When it was suggested several times that he return to Aish, Rabbi Berkovits regarded it as unrealistic. In addition to responsibility for the Jerusalem Kollel and its 200 graduate rabbis, he was head of Congregation Minyan Avreichim in Jerusalem’s Sanhedria Murhevet neighborhood, head of the Center for Jewish Values (Linas Hatzedek), and rabbinic advisor to an untold number of Jewish leaders and organizations worldwide.
Who most influenced Rabbi Berkovits’ return to Aish?
“The first is Dick Horowitz,” he says, referring to one of Rabbi Weinberg’s closest partners. “The day I left Aish, Dick told me, ‘You are going to return. This is the greatest mistake of your life and you’re going to regret it.’ Over the years, he never let me forget that.”
A few years ago, after meeting with Dick and Aish Board member Dr. Stuart Hytman, Rabbi Berkovits got a phone call from the revered Rabbi Shmuel Kamenetsky.
“Rabbi Kamenetsky told me, ‘I can’t obligate you to do anything. But it’s obvious that Aish has to be run by an insider, someone with a direct mesorah (tradition) from Rav Noach.’ At that point I had a responsibility to see if this could work.”
Working closely with Aish CEO Rabbi Steven Burg, Rabbi Berkovits returned to Aish two years ago as Mara D’Asra (halachic authority), a stepping stone to becoming Rosh Yeshiva.
What makes Rabbi Berkovits such a beloved leader and role model?
Many cite his ability to clearly size up a situation (e.g., spiritual, family, career), then through his mastery of halacha (Jewish law) to articulate practical advice. And, as befitting an organization like Aish geared largely toward Americans, he does it all with American sensitivity.
On interpersonal matters (bein adam l’chaveiro), Rabbi Berkovits literally wrote the book, producing nine volumes of Torah sources on a variety of situations – e.g., honoring parents, judging others favorably, and giving constructive criticism. His particular expertise is the laws prohibiting Loshon Hara(negative speech), as detailed in his classic, Chofetz Chaim: A Lesson A Day
“Every Jew is responsible to create Kiddush Hashem by acting in a respectable and mature manner,” he says. “The standards of our interpersonal matters should not be any lower than the kashrus standard of our food.”
Rabbi Berkovits’ personal integrity in role-modeling these values – along with a perpetually upbeat tone – resonates with Jews across the spectrum.
What challenges and opportunities now face Aish HaTorah and the Jewish people?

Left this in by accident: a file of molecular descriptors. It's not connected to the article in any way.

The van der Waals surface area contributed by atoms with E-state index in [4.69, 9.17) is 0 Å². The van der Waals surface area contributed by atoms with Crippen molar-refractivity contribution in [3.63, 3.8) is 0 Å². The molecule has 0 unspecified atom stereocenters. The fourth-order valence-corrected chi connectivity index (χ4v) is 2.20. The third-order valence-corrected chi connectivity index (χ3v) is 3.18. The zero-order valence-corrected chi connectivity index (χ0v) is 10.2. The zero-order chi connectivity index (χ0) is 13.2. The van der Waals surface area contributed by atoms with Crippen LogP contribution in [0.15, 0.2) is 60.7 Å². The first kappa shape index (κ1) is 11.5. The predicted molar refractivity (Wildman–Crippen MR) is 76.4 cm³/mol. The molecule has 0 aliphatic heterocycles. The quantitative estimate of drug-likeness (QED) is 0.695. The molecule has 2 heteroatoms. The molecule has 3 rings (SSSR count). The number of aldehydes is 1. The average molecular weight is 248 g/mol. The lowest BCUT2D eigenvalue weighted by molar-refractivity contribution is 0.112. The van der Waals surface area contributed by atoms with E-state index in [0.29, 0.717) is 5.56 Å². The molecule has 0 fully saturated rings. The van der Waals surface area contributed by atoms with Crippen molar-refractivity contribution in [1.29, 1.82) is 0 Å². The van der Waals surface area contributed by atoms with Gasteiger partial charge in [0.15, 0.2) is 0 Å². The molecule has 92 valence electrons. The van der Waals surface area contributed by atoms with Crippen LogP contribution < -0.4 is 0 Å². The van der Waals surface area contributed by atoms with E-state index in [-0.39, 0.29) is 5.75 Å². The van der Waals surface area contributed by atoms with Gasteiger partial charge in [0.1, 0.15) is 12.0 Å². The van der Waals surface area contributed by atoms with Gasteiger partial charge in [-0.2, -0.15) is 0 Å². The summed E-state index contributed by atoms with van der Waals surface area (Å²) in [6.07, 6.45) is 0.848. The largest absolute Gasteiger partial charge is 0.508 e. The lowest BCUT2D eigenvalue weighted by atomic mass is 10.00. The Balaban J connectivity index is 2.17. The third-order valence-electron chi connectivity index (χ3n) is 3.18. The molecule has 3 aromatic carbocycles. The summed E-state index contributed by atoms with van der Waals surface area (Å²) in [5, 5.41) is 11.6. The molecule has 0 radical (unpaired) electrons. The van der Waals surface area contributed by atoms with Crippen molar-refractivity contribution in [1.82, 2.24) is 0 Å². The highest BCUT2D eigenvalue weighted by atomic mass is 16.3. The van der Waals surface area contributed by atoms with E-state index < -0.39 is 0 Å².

“The math of kiruv has changed,” Rabbi Berkovits explains. “The number of Jews in America today is somewhere between 4 and 8 million. We don’t even know who or where the Jews are! Who will stand up and be counted as a Jew? Rav Noach always said that time is running out, and soon we simply won’t know who’s Jewish. We’re almost there. This is probably our last chance.”
Rabbi Berkovits sees his primary responsibility to strengthen the yeshiva. “My priorities are to modify the curriculum and do active recruiting, to attract Ivy League-caliber students,” he says. “Rabbi Dovid Rosman, who’s been running the Beis Medrash, already had this idea and put two rabbis in charge of recruitment.”
Rabbi Berkovits is also enthusiastic about Project Inspire, the program that mobilizes observant Jews to reach out to neighbors and colleagues. “Project Inspire is doing a great job and has to be brought to every Jewish community,” he says of the program that Rabbi Weinberg fought hardest to implement. “There is no question that Project Inspire is ready for its next big stage.”
Rabbi Berkovits admires Aish.com and its impact to reach millions of Jews. He is also committed to recapturing the spirit of innovation that reigned during the days of Rav Noach. “My first order of business is to set up an R&D think tank,” he says. “In the olden days, R&D was always Aish’s strength. The Jewish people looked to us for innovative programming, and we need to get back to that. And I want the R&D group to also include creative, successful educators beyond Aish.”
On September 1, Rosh Chodesh Elul, Rabbi Berkovits will step into his new position with a wealth of perspective from both inside and out. Aish HaTorah is privileged that a Rosh Yeshiva of such high caliber and character is steering the ship, guiding thousands upon thousands toward our precious Jewish destiny.